Xin Song, ‘On Paper/Grand Central at 100’ (installation view), 2013, paper-cut between light boxes, 4 panels, 42 x 51 in each. Site-specific public arts installation for the Grand Central Terminal to celebrate its 100th anniversary. Image courtesy the artist.

2. Xin Song 

Xin Song (b. 1970, Beijing) is another Chinese artist who created paper-cut installations for US public transport stations. The artist’s exquisite works have been installed at the New York Grand Central Terminal and the Bay Parkway Landmark Station of the Brooklyn D line. The Grand Central Terminal piece, which used light boxes to highlight Xin Song’s designs, was installed to celebrate the iconic station’s 100th anniversary.

Xin Song studied at the Central Academy of Fine Arts in Beijing. Her recent works involve her cutting patterns from magazine pages. By fragmenting images and texts, Xin Song splices up the images of hyper-consumerism and voyeurism like slivers in a kaleidoscope. Her biography on Red Zone reads:

Her decoupage is a reflection on the creation, the perception and the appropriation of the image in our societies in which communication is more and more visual.

Nahoko Kojima with her installation 'Byaku' (2013) at Jerwood Space, London. Image from

Nahoko Kojima with her installation ‘Byaku’ (2013) at Jerwood Space, London. Image from

3. Nahoko Kojima

Hailing from Japan, Nahoko Kojima (b. 1981, Hyogo) is a professional contemporary paper-cut artist whose works have been commissioned by the likes of Bulgari. She rose to fame as the pioneer of paper-cut art as sculpture, fashioning mesmerising, large-scale three-dimensional forms that exude elegance and mystique, and tradition and contemporaneity at the same time.

In the installation Byaku (2013) at the Jerwood Space in London, Kojima created a life-size swimming polar bear suspended from the ceiling. The bear was cut from a single sheet of three-by-three metres washi paper that the artist crumpled beforehand to achieve an uneven, faceted texture. The artist told Designboom:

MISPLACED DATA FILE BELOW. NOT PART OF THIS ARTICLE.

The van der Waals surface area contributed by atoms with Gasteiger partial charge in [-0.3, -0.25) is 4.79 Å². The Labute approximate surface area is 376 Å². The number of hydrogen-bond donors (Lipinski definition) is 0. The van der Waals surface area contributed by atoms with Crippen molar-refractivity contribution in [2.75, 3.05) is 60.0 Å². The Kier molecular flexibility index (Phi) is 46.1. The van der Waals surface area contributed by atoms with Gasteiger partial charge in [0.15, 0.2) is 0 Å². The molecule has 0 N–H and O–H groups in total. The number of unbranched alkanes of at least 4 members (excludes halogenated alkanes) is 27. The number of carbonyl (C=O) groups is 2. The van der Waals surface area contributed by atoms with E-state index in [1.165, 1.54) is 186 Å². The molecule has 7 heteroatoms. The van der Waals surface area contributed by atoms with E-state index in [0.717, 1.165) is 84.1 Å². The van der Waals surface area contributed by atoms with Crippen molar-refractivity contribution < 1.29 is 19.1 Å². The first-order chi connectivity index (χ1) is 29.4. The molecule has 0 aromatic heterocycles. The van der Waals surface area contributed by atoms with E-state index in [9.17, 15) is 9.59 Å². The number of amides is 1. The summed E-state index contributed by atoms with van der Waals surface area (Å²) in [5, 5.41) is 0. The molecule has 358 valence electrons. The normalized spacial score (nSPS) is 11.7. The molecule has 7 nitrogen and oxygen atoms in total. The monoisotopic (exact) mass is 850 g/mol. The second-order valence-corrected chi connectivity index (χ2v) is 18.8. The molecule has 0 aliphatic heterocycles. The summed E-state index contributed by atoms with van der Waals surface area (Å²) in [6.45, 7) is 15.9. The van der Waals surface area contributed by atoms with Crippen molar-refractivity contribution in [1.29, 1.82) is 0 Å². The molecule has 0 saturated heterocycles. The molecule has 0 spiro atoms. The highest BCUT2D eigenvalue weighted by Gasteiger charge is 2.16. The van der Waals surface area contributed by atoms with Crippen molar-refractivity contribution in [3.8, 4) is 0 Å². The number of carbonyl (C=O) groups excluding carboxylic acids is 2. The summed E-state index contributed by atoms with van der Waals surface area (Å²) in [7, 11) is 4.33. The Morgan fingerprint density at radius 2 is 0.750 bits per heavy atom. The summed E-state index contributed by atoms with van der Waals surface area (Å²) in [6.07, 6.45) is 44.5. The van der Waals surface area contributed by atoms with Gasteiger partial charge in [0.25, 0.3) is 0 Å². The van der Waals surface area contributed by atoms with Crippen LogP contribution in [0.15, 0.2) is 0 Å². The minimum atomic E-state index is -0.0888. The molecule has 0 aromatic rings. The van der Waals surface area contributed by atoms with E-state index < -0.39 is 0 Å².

[I] chose this particular washi because it has less then 100% kouzo content and this means that it subtly turns warmer in colour over time – this mimics the fur of the polar bear which based on my research goes through a similar change over the span of its life.

Click here to watch a Youtube video about Nahoko Kojima’s Byaku

Kojima started studying kirie (Japanese paper-cutting) at the age of five, under private tutelage. After earning a degree in Design from the Kuwasawa Institute, Kojima quickly became a leading figure in the field of contemporary paper-cut art, spearheading the genre in Japan, London and the rest of the world. Karen Wright wrote in The Independent in 2013:

Kojima’s [work] wants to make paper-cutting a legitimate art form. “The curiosity of paper-cut art is to express all dimensions of the world by using one piece of paper.” She is creating sculpture, not craft, and she is clear in her desire to push the medium as far as she and her deft hands can propel her.

Kako Ueda, 'Reciprocal Pain', 2009-14, layers of hand-cut paper with acrylic and water colour, 92 X 55 inches. Image from the artist's website.

Kako Ueda, ‘Reciprocal Pain’, 2009-14, layers of hand-cut paper with acrylic and watercolour, 92 x 55 in. Image from the artist’s website.

4. Kako Ueda

Also from Japan, Kako Ueda (b. 1966, Tokyo) creates work that is just as painstakingly intricate but with a drastically different aesthetic. Her delicate patterns barely hide the dark, at times explosive motifs emerging from within – even when the imagery is subtle, a sense of strong menace pervades. Insects, animals and human bodies are often used as themes; according to her website biography, Ueda is interested in how such beings “are born out of nature but constantly being influenced and modified by culture”.

Ueda studied in the United States, earning her BFA from Tufts University and the School of the Museum of Fine Arts, Boston, and her MFA from the Pratt Institute. The artist practices painting in addition to paper-cut. She said in an interview with The Huffington Post:

Creating an image by cutting out (eliminating some parts of the chosen material) paper is not unlike making a sculpture such as carving wood or chiseling away marble. I always draw first on a piece of paper before cutting so my process involves drawing first then sculpting/cutting. By painting cut paper piece[s] or adding painted images with the cutting paper, I also satisfy my urge to paint. In the end, I often end up incorporating three processes in one piece […] “Reciprocal Pain,” is a good example of having these three components within one work.